“Baguio became a city where we had a lot of hospitals and sanitariums. But now, it is no longer about hospitals. It’s about natural healing. It’s about the power of nature to heal.”

We are at the historic Bell House, a classic colonial residential structure inside Camp John Hay, the former rest and recreation facility of the US Armed Forces in Baguio City. Tan is giving a briefing at the soft launch of “Forest Bathing” that is part of a larger campaign for sustainable and responsible tourism called “Rev-Bloom!,” which means “to rev-up, revive, revisit and revitalize. This is not only a tourism campaign. It is a call to action,” says Tan who grew up in Baguio.

Venus Tan with National Artist BenCab, Mark Dumol of Tplex, JHMC VP-COO Jane Therese Tabalingcos

She was born in Dagupan, Pangasinan. Her family moved to Baguio when she was two years old. She went to school at St. Theresa’s College and later at St. Louis University.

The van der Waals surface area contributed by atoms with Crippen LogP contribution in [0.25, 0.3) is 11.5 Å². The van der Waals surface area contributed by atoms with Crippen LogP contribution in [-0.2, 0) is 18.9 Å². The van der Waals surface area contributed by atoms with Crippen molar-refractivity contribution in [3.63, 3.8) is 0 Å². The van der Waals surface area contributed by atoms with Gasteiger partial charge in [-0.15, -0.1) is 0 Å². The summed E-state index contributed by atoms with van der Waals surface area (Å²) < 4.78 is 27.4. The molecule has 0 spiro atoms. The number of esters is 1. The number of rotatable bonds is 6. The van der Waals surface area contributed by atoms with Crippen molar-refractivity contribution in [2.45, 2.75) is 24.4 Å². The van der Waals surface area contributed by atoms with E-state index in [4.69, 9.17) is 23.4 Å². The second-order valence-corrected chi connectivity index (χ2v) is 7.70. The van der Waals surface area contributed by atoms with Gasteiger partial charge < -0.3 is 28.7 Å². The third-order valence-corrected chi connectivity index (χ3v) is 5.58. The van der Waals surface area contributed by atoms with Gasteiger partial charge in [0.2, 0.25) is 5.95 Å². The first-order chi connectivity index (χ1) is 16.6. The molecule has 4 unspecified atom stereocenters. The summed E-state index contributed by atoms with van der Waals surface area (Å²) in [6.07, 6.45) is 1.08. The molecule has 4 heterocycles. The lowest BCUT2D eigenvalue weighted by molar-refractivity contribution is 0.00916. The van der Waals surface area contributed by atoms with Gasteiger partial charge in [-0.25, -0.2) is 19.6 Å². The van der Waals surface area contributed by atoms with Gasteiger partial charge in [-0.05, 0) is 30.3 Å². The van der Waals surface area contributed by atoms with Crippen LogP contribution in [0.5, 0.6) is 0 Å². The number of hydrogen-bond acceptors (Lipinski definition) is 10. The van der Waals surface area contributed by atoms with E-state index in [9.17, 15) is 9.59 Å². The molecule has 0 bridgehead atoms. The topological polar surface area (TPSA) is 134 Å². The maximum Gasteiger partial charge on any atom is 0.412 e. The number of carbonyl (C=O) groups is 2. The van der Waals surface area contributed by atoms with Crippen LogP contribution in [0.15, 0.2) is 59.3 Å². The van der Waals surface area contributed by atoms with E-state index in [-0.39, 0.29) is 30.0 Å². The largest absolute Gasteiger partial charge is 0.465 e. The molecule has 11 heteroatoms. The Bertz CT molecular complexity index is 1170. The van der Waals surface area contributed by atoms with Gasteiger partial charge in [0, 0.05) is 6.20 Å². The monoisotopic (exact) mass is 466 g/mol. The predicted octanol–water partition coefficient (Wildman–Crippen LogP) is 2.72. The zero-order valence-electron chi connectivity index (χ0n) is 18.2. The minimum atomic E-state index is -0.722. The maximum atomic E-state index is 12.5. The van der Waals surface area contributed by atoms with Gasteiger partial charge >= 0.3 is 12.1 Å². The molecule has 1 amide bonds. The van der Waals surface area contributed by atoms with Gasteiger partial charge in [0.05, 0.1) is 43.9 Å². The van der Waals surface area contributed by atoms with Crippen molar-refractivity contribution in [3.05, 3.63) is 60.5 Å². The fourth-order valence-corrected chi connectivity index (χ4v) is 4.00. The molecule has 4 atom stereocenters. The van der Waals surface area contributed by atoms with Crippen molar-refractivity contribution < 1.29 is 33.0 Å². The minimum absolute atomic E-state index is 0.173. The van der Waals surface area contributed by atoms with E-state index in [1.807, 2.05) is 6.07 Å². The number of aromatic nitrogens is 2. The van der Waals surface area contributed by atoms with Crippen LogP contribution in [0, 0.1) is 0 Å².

She has spent all of her professional life at the DOT. For many years, she was based in Frankfurt, taking care of Central and Eastern Europe, including Russia.

“I was the one who started the first charter travel of Russians out of Vladivostok in the Far East,” she shares. Immediately after her return from her assignments abroad, she was installed DOT-CAR regional director in May 2015.

“I saw a dramatic change,” she recalls. “It was not the Baguio I knew before, so I said, we need to revive Baguio, to regain the city’s original grandeur. So I am reviving everything that Baguio was, even the flowers such as the everlasting. I am reviving the original colonial colors, so you will see the pedestrian overpasses at the city center painted green and white.

Yoga in the woods, finding balance with nature